Balanced Fluid Regime - A Useful Tool?
Professor Monty Mythen, Portex Professor of Anaesthesia and Critical Care, University College London
The meeting commenced at 19.00 with a welcome from the new President, Dr John Chambers. Following the brief reading of the minutes of the last meeting, Dr Chambers introduced the speaker from University College London, Professor Monty Mythen.
Prof Mythen started by looking at the constituents of electrolyte solutions normally used in clinical practice. In particular he looked at normal saline which he claimed was a misnomer and should be more accurately called abnormal saline. This is because although it may have an osmolarity similar to plasma, it is both acidic and hyperchloraemic. Hartmann’s or lactated Ringer’s solution is a more normal physiological solution. The hyperchloraemic metabolic acidosis associated with the administration of normal saline is now recognised but does it matter?
A meta analysis by Burdett et al (TATM 2004) addressed this issue and showed that the administration of 2-3 litres of normal saline was associated with a hyperchloraemic metabolic acidosis and a base deficit of between -4 and -6. Williams et al (Anesthesia & Analgesia. 88(5):999-1003, 1999) looked at the consequences of administering 50mls/kg of saline or lactated Ringer’s solution (~3 litres in 1 hour) to 18 healthy volunteers. The saline group dropped their pH to as much as 7.2 with a base deficit of up to -10. Hyperchloraemia both reduced renal blood flow and urine production. 80% of subjects in the saline group had CNS symptoms and 50% had abdominal discomfort. A study by Wilkes (Anesth Analg. 93(4):811-6, 2001 Oct.) on the differences of starch in either saline or lactated Ringers showed that 70% of patients developed a hyperchloraemic metabolic acidosis whereas in the LR group, no patient developed a metabolic acidosis and had better GI perfusion. Other effects in the saline group were a reduction in urine output and mental activity.
Hyperchloraemia causes renal vasoconstriction and a reduction in GFR and the reduction in renal blood flow correlates with plasma chloride when it goes above 110mM/l, an association not seen in the femoral artery.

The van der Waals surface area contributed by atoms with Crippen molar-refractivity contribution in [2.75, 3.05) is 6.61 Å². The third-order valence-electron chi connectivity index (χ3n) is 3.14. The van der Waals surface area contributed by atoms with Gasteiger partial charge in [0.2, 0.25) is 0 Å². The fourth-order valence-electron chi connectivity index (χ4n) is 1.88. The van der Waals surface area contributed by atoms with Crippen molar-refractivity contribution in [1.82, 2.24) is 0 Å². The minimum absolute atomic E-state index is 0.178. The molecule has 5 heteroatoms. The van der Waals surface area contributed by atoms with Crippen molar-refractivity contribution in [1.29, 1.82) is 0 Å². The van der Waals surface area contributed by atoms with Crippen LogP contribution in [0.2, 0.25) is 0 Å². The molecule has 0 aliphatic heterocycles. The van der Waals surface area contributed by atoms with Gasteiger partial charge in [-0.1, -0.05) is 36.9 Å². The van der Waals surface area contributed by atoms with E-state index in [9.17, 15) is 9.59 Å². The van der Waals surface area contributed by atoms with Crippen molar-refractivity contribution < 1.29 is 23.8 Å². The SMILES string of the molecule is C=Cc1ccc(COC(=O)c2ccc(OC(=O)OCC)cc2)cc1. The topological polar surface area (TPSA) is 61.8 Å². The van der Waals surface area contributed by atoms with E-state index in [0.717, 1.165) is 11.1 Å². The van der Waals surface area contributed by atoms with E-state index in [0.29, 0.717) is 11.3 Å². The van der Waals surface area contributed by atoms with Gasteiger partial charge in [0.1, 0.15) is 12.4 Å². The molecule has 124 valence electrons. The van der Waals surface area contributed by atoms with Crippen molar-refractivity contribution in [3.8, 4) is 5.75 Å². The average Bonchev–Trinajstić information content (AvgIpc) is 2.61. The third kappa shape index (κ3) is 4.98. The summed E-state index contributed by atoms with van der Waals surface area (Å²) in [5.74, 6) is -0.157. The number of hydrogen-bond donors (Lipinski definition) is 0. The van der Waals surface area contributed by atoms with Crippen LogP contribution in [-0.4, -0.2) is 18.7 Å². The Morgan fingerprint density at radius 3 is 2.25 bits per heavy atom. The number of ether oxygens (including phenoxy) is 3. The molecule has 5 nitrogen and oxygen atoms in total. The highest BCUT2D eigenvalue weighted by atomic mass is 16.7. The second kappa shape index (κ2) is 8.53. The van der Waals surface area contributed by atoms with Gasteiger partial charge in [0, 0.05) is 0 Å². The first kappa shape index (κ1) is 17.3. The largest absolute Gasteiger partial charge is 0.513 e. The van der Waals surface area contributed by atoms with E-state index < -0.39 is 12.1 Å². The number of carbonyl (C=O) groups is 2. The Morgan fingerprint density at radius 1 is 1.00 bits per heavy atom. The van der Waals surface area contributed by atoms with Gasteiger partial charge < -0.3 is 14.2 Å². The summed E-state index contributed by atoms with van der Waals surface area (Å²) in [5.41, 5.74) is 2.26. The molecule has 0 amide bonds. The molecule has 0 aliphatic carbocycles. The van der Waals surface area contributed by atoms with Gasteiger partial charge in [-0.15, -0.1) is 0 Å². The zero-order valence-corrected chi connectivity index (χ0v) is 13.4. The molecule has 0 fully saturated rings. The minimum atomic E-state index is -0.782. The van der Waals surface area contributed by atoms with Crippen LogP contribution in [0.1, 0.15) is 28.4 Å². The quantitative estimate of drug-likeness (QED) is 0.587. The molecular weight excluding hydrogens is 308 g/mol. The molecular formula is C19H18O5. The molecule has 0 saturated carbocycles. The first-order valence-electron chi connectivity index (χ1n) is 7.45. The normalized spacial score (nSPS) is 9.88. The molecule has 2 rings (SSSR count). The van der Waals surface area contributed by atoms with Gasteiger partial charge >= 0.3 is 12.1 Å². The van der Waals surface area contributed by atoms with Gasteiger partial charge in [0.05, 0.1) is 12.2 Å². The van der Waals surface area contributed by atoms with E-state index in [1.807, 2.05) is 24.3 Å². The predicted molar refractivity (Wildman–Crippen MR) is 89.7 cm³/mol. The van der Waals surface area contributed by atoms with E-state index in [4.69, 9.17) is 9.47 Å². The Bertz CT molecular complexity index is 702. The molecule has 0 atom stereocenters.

Prof Mythen then looked at the work of O’Malley after a survey of renal transplant centres on fluid therapy showed that saline was the usual fluid given to patients in order to avoid the potential for hyperkalaemia with lactated Ringers solution. In a subsequent study (Anesthesia & Analgesia. 100(5):1518-24), O’Malley showed that although there was no difference in graft survival, five (19%) patients in the saline group versus zero (0%) patients in the LR group had potassium concentrations of >6 mM/L and were treated for hyperkalaemia (P = 0.05). Eight (31%) patients in the saline group versus zero (0%) patients in the LR group were treated for metabolic acidosis (P = 0.004). Saline did not adversely affect renal function. LR was associated with less hyperkalaemia and acidosis compared with saline.
A study in JAMA by Merten GJ (JAMA. 291(19):2328-34, 2004) showed that hydration with sodium bicarbonate before contrast exposure is more effective than hydration with normal saline for prophylaxis of contrast-induced renal failure.
Prof Mythen suggested that the papers he had cited showed that a simple change in practice with its consequent avoidance of hyperchloraemic acidosis by changing from normal saline to Hartmann’s solution will significantly improve patient outcome.
He then briefly touched on the history of Sydney Ringer, a British physiologist, and the serendipitous substitution of water in his London laboratory in the 1880s leading to the discovery of his original solution. Alexis Hartmann subsequently changed it with the addition of sodium lactate in 1932. despite the fact that Hartmann was an American, the UK is the only country to call lactated Ringer’s, Hartmann’s solution.
Prof Mythen then talked about his part in the forthcoming expedition to the Himalayas to look at oxygen utilisation in extreme conditions.
He then took questions from the floor. Dr Chambers started by asking about fluid loading in patients to prevent post-operative nausea and vomiting and whether n/saline had been used. Prof Mythen answered that the successful studies had all used Hartmann’s solution. He then asked about the use of hypertonic saline in resuscitation. Prof Mythen said that he thought that the hypertonicity was more important than the electrolyte composition. Dr Raymond Ahearn commented that Jackson Rees had said to him many years ago as a trainee that Hartmann’s improved the condition of children much better than saline.
When asked what colloids he regularly used, he said either Gelofusine or hydroxyethyl starch. He also commented that some new colloids would soon be introduced in balanced salt solution rather than saline.
John Sprigge gave the vote of thanks. The meeting finished at 20.20 and was followed by supper for all members.